Gary Grewal's Blog (#3): In-Form In-Rhythm

In-Form In-Rhythm

Do you know someone who averages around the same number no matter what level of cricket they are playing? Maybe this is you? This is why they say cricket is 90% mental.

My own experience dealing with this phenomenon has helped me divide batting innings into conscious and subconscious segments. Most batsmen are very conscious when they first walk in, they are conscious about the wicket, the bowler the field and everything else but as they score a few runs they ease in and start getting fluent. These are the Type A batsmen.

Every batsman has their own way of moving out of that conscious state of mind to a subconscious one. Most do it by steadily building innings, but you have those rare batsmen who do it by taking the attack to the bowler. They will come out guns blazing score a quick 20 odd and then settle down, these are the guys who absolutely have to bat in the top 3, or come in with a license to attack because they long for that powerplay or that freedom to get going. This is the ‘He can win it for us from any situation’’ breed, because their runs are dependent on the subconscious mindset. They will struggle on a sticky wicket, they will make the captain lose his mind by throwing it away when they are going well. That is because they absolutely don’t want to start slow or change gears. These are your Type 2s.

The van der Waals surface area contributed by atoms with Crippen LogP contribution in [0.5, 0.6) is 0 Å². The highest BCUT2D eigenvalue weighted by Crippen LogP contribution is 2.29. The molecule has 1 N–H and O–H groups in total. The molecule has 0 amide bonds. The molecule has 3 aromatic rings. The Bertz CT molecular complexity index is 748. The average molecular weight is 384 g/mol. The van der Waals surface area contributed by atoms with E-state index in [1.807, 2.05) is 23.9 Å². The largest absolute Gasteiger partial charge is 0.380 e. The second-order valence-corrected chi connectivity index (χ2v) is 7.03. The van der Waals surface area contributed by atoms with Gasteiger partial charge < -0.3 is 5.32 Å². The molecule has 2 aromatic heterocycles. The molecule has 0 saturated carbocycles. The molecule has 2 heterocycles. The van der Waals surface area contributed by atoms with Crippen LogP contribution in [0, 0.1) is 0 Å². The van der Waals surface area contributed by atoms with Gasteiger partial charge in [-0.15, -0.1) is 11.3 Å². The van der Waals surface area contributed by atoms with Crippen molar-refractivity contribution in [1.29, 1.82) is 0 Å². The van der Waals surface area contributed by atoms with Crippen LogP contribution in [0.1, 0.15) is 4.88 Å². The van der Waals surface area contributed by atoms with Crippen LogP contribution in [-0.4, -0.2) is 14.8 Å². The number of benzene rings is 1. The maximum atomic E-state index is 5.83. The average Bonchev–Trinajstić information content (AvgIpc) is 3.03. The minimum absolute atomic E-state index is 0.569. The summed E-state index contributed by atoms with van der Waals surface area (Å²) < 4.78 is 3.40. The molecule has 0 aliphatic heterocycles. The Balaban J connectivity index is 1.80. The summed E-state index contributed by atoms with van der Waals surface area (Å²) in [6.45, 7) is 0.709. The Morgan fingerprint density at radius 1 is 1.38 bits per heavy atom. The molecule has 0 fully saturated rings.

Everyone is prone to that jaffa that they find themselves defenseless against, but those are the outliers. Most of the time batsmen gets out cuz their natural rhythm has been interrupted. Good batsman know how to gently slip back into the subconscious frame of mind without causing too much fuss. If a bowler is bowling a good spell they know how to downshift temporarily whereas, a less experienced batsman will have more trouble adapting and when pulled out of that subconscious frame of mind he will try to force himself back into it with a big shot.

There is also a third category, we all know players, who will score 20 odd in almost every game but they will rarely convert. They will look solid getting into 20s, because they are good at focusing and they are good at conscious batting, these are also the guys who do well in big games, tough wickets and when the team is under pressure, or anytime when you have to curb your instincts and stay in the conscious frame of mind for longer. Batting under pressure is essentially batting consciously hence that breed of players who do well during a collapse or in a big game. These are the players who need to embrace this characteristic and look at their ability to perform better in a conscious state of mind as a boon and not a curse of taking too long to get in. They will eventually hit the cruise button but it’s just going to take longer. Consistent batting in most cases is like going on a road trip and knowing which route you are taking. You start off slow, get yourself off the busy streets on to the highway and hit cruise, but you will meet traffic on your route, and great batsmen know how to navigate through that and keep going .